In the May 3, 2001, editorial of the Pioneer Tribune, news was made. A
statement of the newspaper's mission and journalistic philosophy was
presented, in black on white. The reason given for the article was an
apparent rhetorical question: "What, exactly, is the value of a small
town weekly newspaper?" It could be assumed, from the editorial's
"Mission statement" tone, that the newspaper has been subject to a
degree of criticism and scrutiny that prompted an apparent defense in
an editorial form.
A number of key points were elaborated to explain the value and role of the community's newspaper. Most were instantly recognizable as appropriate and desirable. Some points are questionable. Quoted statements, addressed in context, follow. It is suggested that the reader peruse the entire original editorial.
Several of the newspaper's role key points are:
"To be fair: ... ... With the exception of the weekly editorial column, anything other than "we report, you decide" is unacceptable."
For some, may be all that is desired is fair reporting of good news, by conscientious, perceptive and knowledgeable writers. Depending upon which definition of "fair" one might use, favoring positive news over negative news demonstrates a distinct bias that contradicts others' understanding of "fairness" as related to the newspaper's choice of published news. Some would like to decide about reports known to be true and important but restricted to coffee shop rumor status.
"To be positive: ... ...We believe we must be as positive as circumstances allow. ..."
Given these fictitious circumstances: Over time, a public employee or official behaves as a chronic liar, has a chemical abuse problem, has misappropriated public property, misused public property, made questionable decisions that benefited influential public figures and herself, promoted public employee beer parties on public time, is responsible for and helped cover up stupid blunders (perhaps those made as a result of chemical abuse) that cost the community substantial money and placed the public's health and safety at risk.
Then: What circumstances might influence silence concerning the above scenario or similar behavior? What arbitrary or fixed standard determines the degree of "positivity" required for such a story to be deemed newsworthy? Who or what is the arbiter of such standards?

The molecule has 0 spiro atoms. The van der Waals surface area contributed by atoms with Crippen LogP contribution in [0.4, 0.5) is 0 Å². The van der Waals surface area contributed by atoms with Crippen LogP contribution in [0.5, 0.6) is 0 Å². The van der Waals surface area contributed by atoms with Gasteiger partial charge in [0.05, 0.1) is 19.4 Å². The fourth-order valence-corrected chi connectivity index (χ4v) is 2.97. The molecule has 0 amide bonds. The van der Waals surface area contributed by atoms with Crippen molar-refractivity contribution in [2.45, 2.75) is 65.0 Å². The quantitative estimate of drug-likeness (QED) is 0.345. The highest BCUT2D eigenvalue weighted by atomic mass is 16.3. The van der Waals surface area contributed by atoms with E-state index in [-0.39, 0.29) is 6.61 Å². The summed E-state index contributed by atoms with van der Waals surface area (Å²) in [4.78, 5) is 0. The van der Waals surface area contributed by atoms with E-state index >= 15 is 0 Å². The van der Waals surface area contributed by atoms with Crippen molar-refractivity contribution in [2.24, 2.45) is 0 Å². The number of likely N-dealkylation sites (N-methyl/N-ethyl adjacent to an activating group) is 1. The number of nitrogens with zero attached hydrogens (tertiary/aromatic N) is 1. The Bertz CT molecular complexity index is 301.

Is it to the community's benefit to be aware of only that negative news that concerns those that have fallen afoul of the law in full view of the public?
"When criticism is warranted, we render it, but we always try to do so constructively ...."
A noble goal, but... There is much in the world that cannot be changed, within the constraints of an individual's or society's resources, priorities and time; so the press and community should remain silent? If no "constructive" solution is at hand, then what? Should criticism, or negative news be muted or non existent?
"We don't believe in tearing down, unless we're also extending a hand to help rebuild."
In the imperfect world we live in, many folk would just as soon know why something, or someone, needs tearing down, and/ or replacement, so that when the community has the means, what should be done gets done. If nothing else, public knowledge has a tendency to discourage behavior of public and private officials and employees, that is at odds with majority public interests.
"To be part of the world we cover: ... ...We don't just report the news in Schoolcraft County. We live here. We work here. We attend the same games and concerts, fund raisers and festivals, as everyone else. Our children go to the same schools. We worship in the same churches."...
To which might be added "We's" membership in, or business with, other businesses, fraternal organizations, social clubs, political organizations, special interest groups, influential individuals, etc. A newspaper's business and its employee's associations with any and all is placed at risk if anything but good news is published; except that regarding common criminals. Business and social associations are far more likely, in a small town, to determine what is newsworthy, or not, and the choice of news is far more likely to be held hostage to parochial special interests, often far removed from "enlightened" self interests.
Good news is similar to good advertising. Good news, in general, influences the ignorant to part with their money in a myriad of ways. Bad news has a tendency, in general, to do the opposite. Good news, generally, serves the financial interests of community businesses, including that of a newspaper business. Bad news, generally, does not.
To be fair and impartial in the choice of news to be reported, as well as the actual reporting, requires far more integrity, courage and community support than can be rationalized away by a single editorial.
Why might competitive media become labelled as "sources" of negative news, with its "bad" and "destructive" inference? Does it help balance the pervasive good news in a small town newspaper? Is enough community support available for local newspaper reporting to be a little more balanced?
Maybe most of the negative news, from other than the community's newspaper, is self serving rumor and propaganda and Manistique and Schoolcraft County is the picture of perfection some would have the world believe. Then again; maybe not.
Maybe obsequious deference to private interests is the standard for local journalism. Then again; maybe not.
Whatever the case, it is likely to include some of the above.
Maybe the Pioneer Tribune's mission statement and balance of positive and negative news needs some revision, in the light of competitive media, burgeoning technology and a population that is becoming a little more savvy, in the "Information Age". Then again; maybe not.